Over the last few years I have been trying to come to grips with the aging process. I waited a few years before joining AARP, I spent the time to take care of health issues, and I even took to heart an article written for the AARP magazine that asks what I want to be when I grow up (which I will write about another time). Looking back, my return to my collecting interests was the beginning of what would blossom into a full blown mid-life crisis.
I decided to give into my mid-life crisis and as long as it does not affect much, my wife is letting me go.As a teenager of the 1970s, I was entranced by the muscle cars of the day. I wanted a muscle car but I was too young and could not afford them. I remember that the three most popular cars where I grew up was the Pontiac GTO, Pontiac Trans-Am, and the Ford Mustang. My neighbor had an Oldsmobile Cutlass but only had the 350 cu. in. V8 which was nothing like the Olds 442 engine!
I have always had an appreciation for the cars built prior to 1980. Actually, with few exceptions, I enjoy seeing all cars built prior to 1978, about the time that cars became bland. Exceptions are the Corvettes made any time and the new Dodge muscle cars particularly a Dodge Challenger R/T Classic.
By now you are probably asking what this has to do with coins, other than it will take a lot of them to buy a car?
This past weekend I attended the annual Rockville Antique and Classic Car Show. With more than 60 cars and motorcycles, it has to be one the larges classic car show at least in this region. Anyone who loves old cars will feel like a kid on a playground when you climb over the hill into the field. This is the same show that I found the Plymouth Gold Duster brochure advertising the “Old West” Coin Collection last year. While I did not find anything this year, I did have an encounter with classic coins in a classic car.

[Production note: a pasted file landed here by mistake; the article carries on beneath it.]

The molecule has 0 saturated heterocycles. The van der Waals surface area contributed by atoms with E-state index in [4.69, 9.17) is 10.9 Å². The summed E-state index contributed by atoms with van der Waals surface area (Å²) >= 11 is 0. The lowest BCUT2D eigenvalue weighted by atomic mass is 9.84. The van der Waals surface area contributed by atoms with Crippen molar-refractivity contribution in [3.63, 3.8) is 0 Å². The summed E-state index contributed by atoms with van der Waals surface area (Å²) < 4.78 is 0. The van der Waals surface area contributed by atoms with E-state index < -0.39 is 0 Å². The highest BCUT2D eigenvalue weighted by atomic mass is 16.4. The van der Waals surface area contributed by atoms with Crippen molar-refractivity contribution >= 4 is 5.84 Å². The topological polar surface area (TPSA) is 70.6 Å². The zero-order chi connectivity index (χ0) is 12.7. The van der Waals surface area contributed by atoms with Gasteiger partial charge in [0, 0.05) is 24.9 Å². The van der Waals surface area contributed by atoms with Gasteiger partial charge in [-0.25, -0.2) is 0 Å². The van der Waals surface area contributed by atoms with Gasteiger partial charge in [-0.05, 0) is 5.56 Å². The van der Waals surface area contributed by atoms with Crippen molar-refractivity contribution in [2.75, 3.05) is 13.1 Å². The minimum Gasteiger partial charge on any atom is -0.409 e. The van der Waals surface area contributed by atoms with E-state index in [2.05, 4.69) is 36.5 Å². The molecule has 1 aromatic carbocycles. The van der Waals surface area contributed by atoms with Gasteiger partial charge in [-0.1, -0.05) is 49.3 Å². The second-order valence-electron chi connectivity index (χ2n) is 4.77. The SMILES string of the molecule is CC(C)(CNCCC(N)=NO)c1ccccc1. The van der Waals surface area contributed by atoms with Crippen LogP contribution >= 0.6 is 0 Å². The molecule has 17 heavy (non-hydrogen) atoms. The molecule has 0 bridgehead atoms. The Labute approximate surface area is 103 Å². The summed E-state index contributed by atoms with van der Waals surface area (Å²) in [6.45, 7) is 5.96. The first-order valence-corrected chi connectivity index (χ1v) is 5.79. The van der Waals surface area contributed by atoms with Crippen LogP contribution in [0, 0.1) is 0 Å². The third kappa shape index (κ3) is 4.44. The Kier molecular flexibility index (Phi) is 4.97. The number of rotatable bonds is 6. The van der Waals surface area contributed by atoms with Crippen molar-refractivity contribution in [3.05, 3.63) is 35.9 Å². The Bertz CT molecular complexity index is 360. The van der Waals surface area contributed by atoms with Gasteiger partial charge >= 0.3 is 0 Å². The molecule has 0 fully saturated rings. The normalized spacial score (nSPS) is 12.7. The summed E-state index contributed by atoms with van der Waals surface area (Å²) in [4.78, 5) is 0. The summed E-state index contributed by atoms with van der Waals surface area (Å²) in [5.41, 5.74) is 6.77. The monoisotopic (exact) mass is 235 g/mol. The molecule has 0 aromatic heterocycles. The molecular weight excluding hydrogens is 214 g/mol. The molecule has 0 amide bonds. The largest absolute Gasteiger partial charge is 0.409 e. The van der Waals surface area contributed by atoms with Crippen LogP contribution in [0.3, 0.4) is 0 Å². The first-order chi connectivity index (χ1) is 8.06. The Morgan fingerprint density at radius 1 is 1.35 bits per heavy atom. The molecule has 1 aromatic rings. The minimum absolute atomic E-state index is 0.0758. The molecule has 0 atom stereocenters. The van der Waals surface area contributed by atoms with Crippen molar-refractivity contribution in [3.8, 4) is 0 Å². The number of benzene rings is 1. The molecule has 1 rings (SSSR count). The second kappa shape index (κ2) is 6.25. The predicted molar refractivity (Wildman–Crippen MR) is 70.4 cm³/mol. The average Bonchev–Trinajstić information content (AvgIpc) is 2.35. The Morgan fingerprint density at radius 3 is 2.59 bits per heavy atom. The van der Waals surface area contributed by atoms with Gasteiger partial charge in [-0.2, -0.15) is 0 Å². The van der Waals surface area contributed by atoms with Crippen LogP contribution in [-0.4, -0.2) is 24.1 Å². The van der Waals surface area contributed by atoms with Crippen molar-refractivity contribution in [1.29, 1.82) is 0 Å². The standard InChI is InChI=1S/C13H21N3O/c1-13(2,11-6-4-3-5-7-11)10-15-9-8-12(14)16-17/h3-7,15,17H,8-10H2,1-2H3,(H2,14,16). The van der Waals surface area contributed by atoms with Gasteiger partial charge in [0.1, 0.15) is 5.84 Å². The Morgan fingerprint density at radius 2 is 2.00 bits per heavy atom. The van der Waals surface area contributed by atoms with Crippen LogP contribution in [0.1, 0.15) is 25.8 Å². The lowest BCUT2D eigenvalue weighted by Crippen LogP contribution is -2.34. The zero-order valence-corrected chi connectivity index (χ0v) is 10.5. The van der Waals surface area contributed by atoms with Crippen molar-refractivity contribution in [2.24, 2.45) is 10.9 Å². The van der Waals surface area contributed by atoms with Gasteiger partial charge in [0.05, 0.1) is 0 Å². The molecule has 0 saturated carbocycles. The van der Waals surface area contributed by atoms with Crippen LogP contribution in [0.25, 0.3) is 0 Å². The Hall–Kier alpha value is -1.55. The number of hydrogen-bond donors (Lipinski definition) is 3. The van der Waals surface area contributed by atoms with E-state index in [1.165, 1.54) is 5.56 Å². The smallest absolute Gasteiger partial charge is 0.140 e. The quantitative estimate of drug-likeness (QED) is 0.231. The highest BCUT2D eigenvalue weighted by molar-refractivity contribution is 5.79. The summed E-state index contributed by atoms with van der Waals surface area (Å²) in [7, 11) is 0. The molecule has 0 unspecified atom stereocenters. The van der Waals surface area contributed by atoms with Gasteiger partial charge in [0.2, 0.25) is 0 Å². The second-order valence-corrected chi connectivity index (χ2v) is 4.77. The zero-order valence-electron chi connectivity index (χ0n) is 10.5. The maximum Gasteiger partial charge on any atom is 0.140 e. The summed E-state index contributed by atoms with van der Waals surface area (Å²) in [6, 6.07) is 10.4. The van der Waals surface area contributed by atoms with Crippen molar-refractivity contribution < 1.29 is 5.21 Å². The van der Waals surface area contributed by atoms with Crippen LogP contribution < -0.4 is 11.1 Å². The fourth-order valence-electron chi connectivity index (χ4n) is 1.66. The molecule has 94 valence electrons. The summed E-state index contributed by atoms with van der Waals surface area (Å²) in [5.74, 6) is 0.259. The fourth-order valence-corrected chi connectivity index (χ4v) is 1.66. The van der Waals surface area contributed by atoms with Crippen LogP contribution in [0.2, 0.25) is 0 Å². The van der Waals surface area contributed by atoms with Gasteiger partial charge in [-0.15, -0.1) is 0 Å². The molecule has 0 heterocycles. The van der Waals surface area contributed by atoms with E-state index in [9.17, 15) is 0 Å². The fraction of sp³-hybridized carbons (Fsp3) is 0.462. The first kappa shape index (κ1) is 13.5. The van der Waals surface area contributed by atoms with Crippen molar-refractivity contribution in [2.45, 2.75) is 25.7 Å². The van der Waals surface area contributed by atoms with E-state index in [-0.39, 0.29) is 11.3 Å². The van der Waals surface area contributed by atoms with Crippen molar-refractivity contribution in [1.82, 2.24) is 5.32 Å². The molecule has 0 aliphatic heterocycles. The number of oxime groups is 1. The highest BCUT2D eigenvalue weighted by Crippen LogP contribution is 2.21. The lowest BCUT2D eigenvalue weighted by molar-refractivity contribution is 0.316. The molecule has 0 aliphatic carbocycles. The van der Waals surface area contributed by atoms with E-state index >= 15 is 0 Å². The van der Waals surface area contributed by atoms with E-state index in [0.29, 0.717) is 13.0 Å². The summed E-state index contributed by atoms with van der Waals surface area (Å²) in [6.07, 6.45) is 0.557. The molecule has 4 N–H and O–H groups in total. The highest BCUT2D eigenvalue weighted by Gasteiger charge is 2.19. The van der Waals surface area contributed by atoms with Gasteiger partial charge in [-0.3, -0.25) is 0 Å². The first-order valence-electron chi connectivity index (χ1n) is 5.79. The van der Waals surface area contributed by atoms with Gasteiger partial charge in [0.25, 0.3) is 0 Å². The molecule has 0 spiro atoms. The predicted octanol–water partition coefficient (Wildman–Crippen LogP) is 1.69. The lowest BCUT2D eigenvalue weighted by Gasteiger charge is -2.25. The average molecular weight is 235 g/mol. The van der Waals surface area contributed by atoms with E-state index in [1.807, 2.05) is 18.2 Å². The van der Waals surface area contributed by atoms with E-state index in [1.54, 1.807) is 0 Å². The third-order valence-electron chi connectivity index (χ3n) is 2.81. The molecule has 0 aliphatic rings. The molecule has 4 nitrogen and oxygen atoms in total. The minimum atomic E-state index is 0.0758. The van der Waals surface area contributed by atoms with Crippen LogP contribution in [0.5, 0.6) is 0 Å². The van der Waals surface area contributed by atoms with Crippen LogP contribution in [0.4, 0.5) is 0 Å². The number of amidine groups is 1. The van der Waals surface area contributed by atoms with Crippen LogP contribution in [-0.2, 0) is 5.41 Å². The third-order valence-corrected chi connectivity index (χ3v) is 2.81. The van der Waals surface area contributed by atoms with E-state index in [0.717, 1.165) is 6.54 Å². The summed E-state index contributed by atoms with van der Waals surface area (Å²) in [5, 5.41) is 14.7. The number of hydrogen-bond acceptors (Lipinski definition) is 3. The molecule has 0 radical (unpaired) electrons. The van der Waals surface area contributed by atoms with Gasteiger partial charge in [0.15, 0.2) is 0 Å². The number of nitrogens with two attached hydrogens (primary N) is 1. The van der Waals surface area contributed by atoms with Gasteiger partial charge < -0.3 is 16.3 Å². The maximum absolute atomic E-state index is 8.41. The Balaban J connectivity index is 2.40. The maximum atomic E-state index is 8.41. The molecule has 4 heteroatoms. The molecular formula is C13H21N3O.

I was looking in a 1951 Hudson Hornet (here is the information about Jay Leno’s Hornet to see what a Hornet looks like since my camera died by then) and saw change in the ashtray. I asked the owner about the coins and he said that they were found in the car when he bought it from someone’s barn over 10 years ago. After he finished restoring the car he put the change into the ashtray for effect.After talking with the owner I told him I collected coins and his eyes lit up. He reached into the car, scooped up the change, and asked if I could identify some coins he did not know anything about. As he was searched the coins he dropped a 1905 Liberty Head “V” nickel and a 1927 Standing Liberty quarter in my hand. He was surprised that I not only knew about the coins but had some back stories on them.
One of the problems was that he cleaned the coins. Apparently, they were so encrusted with junk and dirt that he thought that cleaning them would be a good idea. While both coins are quite common even if they were not cleaned, whatever value they had was reduced by the harsh cleaning. The silver coins are minimally worth their value in silver.
The car’s owner asked me to write down the information and returned the coins to the ashtray. I left him with some web links including a link to this blog. He asked me not to use his name and I hope he had a good time at the show. I know I did!
If you want to see the pictures I did take at the Rockville auto show, you can see the pictures on Photobucket.